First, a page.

“My mommy says I’m good at that.”

When I heard Carson say this from the other room, I had a flash-forward to American Idol 2024, when a handsome blond kid comes in the room and sings confidently and oh-so-off-key. He’ll proudly look at the judges and then drop his jaw in shock and horror when they tell him he’s no good. “WELL! My MOM told me I was a good singer!”

Actually, what I said was “I like your singing.” There’s a difference.

But this particular comment in the title of this post was referring to math. And, in fairness, I think he’s pretty sharp with numbers! He counted to 300 the other day and told me 10 plus 8 is 18, 10 plus 10 is 20, and 10 minus 10 is 0. I feel like that is impressive? At least he was only bragging to his auntie about his brains, and she’d probably echo my praises, even if they were a blatant lie. But what if he starts chanting it on the playground at school?! Annoying kid alert! Stay away! Stay away!

Oh, elusive balance, help me find you! I’m always striving to develop “the perfect child.” I want each of them to be confident, but not arrogant. Health conscious, but not weight-obsessed. Well provided for, but not spoiled. Funny, but not distracting. Kind, but not a door-mat. Entertained, but not mind-numb. But I’m especially mindful of trying to build up their self-esteem in meaningful ways without inflating their little egos to monstrous proportions!

I read an article when Carson was a baby about how narcissistic young people have become. Kindergarten teachers said they were shocked that these little self-absorbed creatures were walking into class having never lost a game of Candyland or Shutes & Ladders. The quote that stuck with me was: Give your kids the gift of disappointment.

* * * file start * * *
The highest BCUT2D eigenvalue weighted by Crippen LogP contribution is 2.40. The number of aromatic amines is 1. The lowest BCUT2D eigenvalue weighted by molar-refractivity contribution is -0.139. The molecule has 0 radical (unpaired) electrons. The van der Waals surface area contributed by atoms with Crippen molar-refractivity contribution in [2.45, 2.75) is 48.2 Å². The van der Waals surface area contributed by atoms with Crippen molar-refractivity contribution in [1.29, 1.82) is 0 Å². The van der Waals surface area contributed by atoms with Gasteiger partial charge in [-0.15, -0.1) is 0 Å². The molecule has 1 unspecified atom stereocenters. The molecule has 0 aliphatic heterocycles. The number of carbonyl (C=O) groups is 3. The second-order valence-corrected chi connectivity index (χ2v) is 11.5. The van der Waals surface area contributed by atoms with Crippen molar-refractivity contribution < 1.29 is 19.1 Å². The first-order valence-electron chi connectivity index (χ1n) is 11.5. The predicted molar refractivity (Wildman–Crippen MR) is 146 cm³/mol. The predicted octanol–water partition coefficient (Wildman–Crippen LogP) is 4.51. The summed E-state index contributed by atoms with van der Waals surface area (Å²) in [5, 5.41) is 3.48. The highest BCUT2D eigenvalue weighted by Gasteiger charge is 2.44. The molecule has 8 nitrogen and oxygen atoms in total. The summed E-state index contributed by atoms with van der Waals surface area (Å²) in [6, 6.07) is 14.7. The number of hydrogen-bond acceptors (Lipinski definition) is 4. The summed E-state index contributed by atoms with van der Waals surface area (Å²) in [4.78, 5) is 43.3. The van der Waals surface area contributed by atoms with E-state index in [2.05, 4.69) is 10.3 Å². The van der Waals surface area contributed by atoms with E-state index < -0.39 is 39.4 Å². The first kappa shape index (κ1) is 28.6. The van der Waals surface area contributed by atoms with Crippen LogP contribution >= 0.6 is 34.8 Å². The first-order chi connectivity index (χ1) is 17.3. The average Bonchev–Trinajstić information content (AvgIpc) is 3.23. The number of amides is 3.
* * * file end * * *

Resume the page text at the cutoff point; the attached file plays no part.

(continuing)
We try to make a pointed effort to praise, well, EFFORT, moreso than results. Instead of saying “You’re a great ball player!” or “You WON!” we try for “I love how you figured that out all on your own!” Instead of “Good boy!” we say “I saw how you were so gentle with your sister just then and it made me proud and it made her happy.” We try to limit our compliments about physical features and athletic prowess and focus on character traits and fruits of the Spirit.

But you know what? They’re my babies and I’m their mommy and sometimes I just can’t help myself! “Little man! You are so smart!” Yep, I’ve said that. “You are my pretty girl!” Yep, that one too. I’m playing the Mom card here and saying it’s my right to GUSH.

And I think they’ll be OK. Carson loses at Candyland all the time. And Sydney has a little puppy-dog pout that she tries and it does NOT get her out of discipline. They deal with disappointment in varying degrees on a daily basis. (So do I, but that’s another blog post.)

So we’ll just keep on striving for balance. They will never be the perfect children! And I sure as HECK will never be the perfect mother. But you know what?

MY MOM says I’m good at it. 🙂


  1. Since I’m your Mom I get to vote again. I love watching you being a Mom, Jen. Each time I’m with Carson and Syd I see the fruits of your love for them and your intentional parenting. Are they perfect? Of course not. Do they know they are loved deeply, valued, and can make mistakes? You bet. So relieved that God sees us that way!

  2. Yep, your mom is right! And I agree with the other kindergarten teachers–most kids come in on one extreme or another: never lost Candy Land or never played something like Candy Land with their family.

    One thing that I picked up about self-esteem years ago, and I’m constantly mulling over it, is that self-esteem comes from knowing what is right and doing it. Not so much from talent or ability, nor compliments, but we feel good about ourselves when we take the tough road, the less-enticing one. That is so true for me, and I see it so clearly in my kids (my smart, pretty kids!). I’m with you–gushing just comes out!

  3. I’m so with you on this! And right now we’re trying to curb the whole “I’m really smart” thing with our oldest… teaching him that different people have different gifts, and perhaps a bit pointedly noting that while he may do some things better than his friends, they can do all sorts of cool things that he can’t yet do. Humility is a good thing… but teaching that to a just-turned-six year old is not easy! 🙂

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